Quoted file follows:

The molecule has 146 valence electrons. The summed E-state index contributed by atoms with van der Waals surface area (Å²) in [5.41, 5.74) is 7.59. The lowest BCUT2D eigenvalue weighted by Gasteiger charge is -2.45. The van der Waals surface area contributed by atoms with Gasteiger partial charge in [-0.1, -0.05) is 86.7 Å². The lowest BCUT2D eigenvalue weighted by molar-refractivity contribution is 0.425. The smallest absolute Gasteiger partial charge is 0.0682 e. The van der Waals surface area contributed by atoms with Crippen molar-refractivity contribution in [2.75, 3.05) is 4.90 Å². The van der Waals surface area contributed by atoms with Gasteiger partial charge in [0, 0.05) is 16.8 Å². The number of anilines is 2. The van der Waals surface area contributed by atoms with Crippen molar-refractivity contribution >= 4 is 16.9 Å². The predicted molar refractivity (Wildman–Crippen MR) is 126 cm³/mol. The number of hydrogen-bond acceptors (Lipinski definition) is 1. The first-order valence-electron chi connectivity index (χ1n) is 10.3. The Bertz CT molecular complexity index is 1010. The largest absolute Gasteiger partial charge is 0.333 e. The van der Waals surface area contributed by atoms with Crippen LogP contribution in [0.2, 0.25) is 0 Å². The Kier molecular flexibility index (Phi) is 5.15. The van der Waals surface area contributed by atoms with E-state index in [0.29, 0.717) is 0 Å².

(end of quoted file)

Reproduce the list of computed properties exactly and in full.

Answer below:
The molecule has 146 valence electrons. The summed E-state index contributed by atoms with van der Waals surface area (Å²) in [5.41, 5.74) is 7.59. The lowest BCUT2D eigenvalue weighted by Gasteiger charge is -2.45. The van der Waals surface area contributed by atoms with Gasteiger partial charge in [-0.1, -0.05) is 86.7 Å². The lowest BCUT2D eigenvalue weighted by molar-refractivity contribution is 0.425. The smallest absolute Gasteiger partial charge is 0.0682 e. The van der Waals surface area contributed by atoms with Crippen molar-refractivity contribution in [2.75, 3.05) is 4.90 Å². The van der Waals surface area contributed by atoms with Gasteiger partial charge in [0, 0.05) is 16.8 Å². The number of anilines is 2. The van der Waals surface area contributed by atoms with Crippen molar-refractivity contribution >= 4 is 16.9 Å². The predicted molar refractivity (Wildman–Crippen MR) is 126 cm³/mol. The number of hydrogen-bond acceptors (Lipinski definition) is 1. The first-order valence-electron chi connectivity index (χ1n) is 10.3. The Bertz CT molecular complexity index is 1010. The largest absolute Gasteiger partial charge is 0.333 e. The van der Waals surface area contributed by atoms with Crippen LogP contribution in [0.2, 0.25) is 0 Å². The Kier molecular flexibility index (Phi) is 5.15. The van der Waals surface area contributed by atoms with E-state index in [0.29, 0.717) is 0 Å².